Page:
Regardless of the type of attack an business might experience, this book deals with how to recover and make the best of a bad situation. This is not a politically motivated book, rather an insightful look at the best managers in the world today. What businesses can learn from Israeli management skills is that emergencies can occur naturally or unaturally. When they do occur, business might know how to survive the storm and rebuild.

Interesting book, with valuable business and management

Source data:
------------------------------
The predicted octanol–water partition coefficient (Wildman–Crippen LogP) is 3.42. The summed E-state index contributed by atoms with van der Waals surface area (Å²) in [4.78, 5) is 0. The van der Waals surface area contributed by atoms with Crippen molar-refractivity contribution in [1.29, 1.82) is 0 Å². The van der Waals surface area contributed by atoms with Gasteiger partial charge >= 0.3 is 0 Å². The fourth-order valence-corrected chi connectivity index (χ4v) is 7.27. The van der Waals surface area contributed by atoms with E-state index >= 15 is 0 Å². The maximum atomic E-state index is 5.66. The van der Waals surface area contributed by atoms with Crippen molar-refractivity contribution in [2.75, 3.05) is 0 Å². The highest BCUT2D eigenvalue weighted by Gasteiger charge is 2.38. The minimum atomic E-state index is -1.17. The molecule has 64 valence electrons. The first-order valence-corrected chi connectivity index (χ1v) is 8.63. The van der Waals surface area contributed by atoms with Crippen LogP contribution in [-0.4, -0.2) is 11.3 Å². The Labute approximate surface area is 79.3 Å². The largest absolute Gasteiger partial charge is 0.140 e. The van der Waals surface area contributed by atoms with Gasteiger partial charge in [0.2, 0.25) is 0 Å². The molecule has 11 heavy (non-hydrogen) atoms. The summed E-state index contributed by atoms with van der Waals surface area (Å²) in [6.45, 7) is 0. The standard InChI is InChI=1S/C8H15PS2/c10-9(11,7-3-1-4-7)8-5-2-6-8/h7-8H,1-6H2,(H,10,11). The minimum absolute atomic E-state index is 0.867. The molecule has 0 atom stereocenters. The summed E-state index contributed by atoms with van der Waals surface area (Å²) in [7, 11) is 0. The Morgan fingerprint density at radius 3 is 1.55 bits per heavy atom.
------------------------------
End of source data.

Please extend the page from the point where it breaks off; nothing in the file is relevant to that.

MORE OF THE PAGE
In a new and fascinating book, Business Under Fire: How Israeli Companies Are Succeeding in the Face of Terror - and What We Can Learn from Them, author Dan Carrison focuses on a different sort of crisis resulting in lost jobs, not outsourcing, but terrorism. Since the start of the Palestinian intifada in October 2000, combined with the meltdown of the NASDAQ, hundreds of thousands of jobs have been lost in Israel. With a population of only 6.2 million, these lost jobs have had a catastrophic effect on the Israeli economy. As a management consultant, Carrison wondered how any company, let a lone an entire economy could survive in an environment ravaged by terrorism and a recession. The Israeli economy faced a double-edged sword with the meltdown of the hi-tech industry (in which Israel is heavily leveraged) and the intifada, which started in October 2001. Carrison questioned from a business perspective how businesses in Israel were able to stay viable in such a chaotic and destructive environment. His conclusions, after spending time in Israel and interviewing many business leaders there, is that even with all of the terrorism, the Israeli economy is surprisingly robust. Without getting in the politics of the middle-east conflict, nor taking sides, the book shows both technology and business managers how they can deal with the most adverse of situations. In the book, Carrison interviews a cross section of CEO's and managers from industries hurt the hardest; namely tourism, hotel, hi-tech and biotech. What is unique from all of the stories is that every manager has stated that not only has the intifada not destroyed their company, it has made it a leaner and more efficient organizations and one that will be ready to go into overdrive when the normal economic times resume. The five chapters have the same format, interviews with CEO's and senior directors, and a checklist for managing a business under fire. Each interviewee offers their own observations and strategies on how to deal with the current situation and work towards future growth. These strategies run from redefining the market, sharing the risk, to contingency plans and more. One significant difference noted between Israel and America is how Israeli citizens psychologically deal with terrorism. In an interview with financial consultant Danny Halpern, he questions that if the World Trade Center in New York City were completely rebuilt and reopened tomorrow, how many people would rent office space in it? Halpern doubts the World Trade Center would have the same occupancy level as before 9/11. But he notes that in Israel, office are repopulated after they are bombed, and customers frequent bombed cafes and restaurants as soon as they are repaired. Another telling difference that Halpern observed is that in Israel is more concerned with the quality of security, whereas in the US, more is invested into the mechanics of security. In the US, because of the huge nu